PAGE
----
Oral Cancer or Mouth cancer; symptoms, causes and treatment alternatives

Oral Cancer or Mouth cancer; symptoms, causes and treatment alternatives

This patient friendly review is on oral cancer or mouth cancer, which is cancer of the lining of the mouth, gums, upper throat and even the lips. It can start as a painless white patch, which thickens and continues to grow. It may also appear as an ulcer.

The Statistics for Oral or mouth cancer

This cancer refers to cancers of the mouth or oral cavity, and cancers of the throat or oropharyngeal cancers. It is part of the group called Head and Neck Cancers.

In the UK some 12,200 people will contract mouth cancer - a condition that has (according to a Cancer Research UK survey) increased by a quarter in the last decade and kills more people than cervical and testicular cancer combined. It seems to be a predominantly male disease (US figures say six men are diagnosed to every woman). In the USA, about 53,260 people will develop oral cavity or oropharyngeal cancer this year.  Approximately one fifth will die. In the UK some 4,000 die - roughly one third.

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Most sufferers are over 40, although an increase in younger people has been tracked in recent years. The big booze culture is thought to be a strong factor. Eminently treatable if caught early, mouth cancer is dangerous because early symptoms (which appear harmless) are easily missed and public awareness is low - so low, in fact, that a recent survey found nearly 33 per cent could not name a single symptom.

Open quotesIt seems to be a predominantly male disease and most sufferers are over 40Close quotes

Causes of mouth or oral cancer

UK experts say that 75 per cent of oral cancers could be avoided by a healthy lifestyle and diet. Prevention will always be better than cure:

It's still little known that smoking, or chewing tobacco or betel are implicated in a high number of cases, whilst smokers who also drink a lot have an increased risk factor. Alcohol based mouthwash can be a factor. A diet poor in fruit and vegetables can increase risk, while a high consumption of these good foods are protective. There also seems to be a viral link, with the HPV (human papilloma virus) strains 16 and 18 involved, especially in younger people.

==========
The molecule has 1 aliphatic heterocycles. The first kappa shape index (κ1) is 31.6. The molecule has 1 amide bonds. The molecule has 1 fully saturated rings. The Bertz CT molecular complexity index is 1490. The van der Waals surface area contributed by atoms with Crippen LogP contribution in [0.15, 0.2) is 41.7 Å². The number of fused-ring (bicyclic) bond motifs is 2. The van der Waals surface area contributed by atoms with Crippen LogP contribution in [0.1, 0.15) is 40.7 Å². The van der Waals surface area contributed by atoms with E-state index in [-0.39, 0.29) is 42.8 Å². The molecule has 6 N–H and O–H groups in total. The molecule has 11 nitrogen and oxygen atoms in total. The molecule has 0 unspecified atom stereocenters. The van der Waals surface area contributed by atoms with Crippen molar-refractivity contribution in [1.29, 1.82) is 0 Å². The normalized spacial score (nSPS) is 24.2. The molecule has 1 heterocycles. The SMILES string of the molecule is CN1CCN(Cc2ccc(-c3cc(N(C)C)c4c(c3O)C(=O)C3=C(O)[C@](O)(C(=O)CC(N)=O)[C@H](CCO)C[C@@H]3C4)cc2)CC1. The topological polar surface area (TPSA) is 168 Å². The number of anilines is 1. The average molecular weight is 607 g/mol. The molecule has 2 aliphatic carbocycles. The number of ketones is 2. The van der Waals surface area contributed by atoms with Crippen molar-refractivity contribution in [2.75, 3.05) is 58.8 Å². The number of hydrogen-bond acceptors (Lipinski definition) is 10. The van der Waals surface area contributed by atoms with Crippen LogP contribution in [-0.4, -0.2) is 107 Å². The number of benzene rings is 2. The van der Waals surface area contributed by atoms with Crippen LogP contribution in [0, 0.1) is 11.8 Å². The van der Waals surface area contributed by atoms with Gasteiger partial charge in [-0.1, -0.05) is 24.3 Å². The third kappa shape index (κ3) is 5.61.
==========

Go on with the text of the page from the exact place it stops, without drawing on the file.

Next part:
The linking factor between smoking and alcohol is the Oral Microbiome where gum disease or a link to an imbalance of gut bacteria caused by yeasts, viruses such as HPV, bacteria such as E coli, and even parasitic infection can lead to this cancer. The latter was certainly the case for Sir Geoffrey Boycott, who had a tumour on his tongue. He still credits Chris Woollams with having saved his life.  

Lichen planus can also be a factor in Oral cancer. It can be caused by dysbiosis in the gut microbiome and the patient may have several areas in the mouth. it appears as thin white lines or small spots. In about 40% of cases it can be erosive and cause oral cancer. Women are twice as likely to develop Lichen planus as men.

As with all gut microbiome led diseases, drugs, antibiotics, poor diet, lack of whole soluble fibre in the diet, parasites, alcohol, smoking and/or stress are key factors.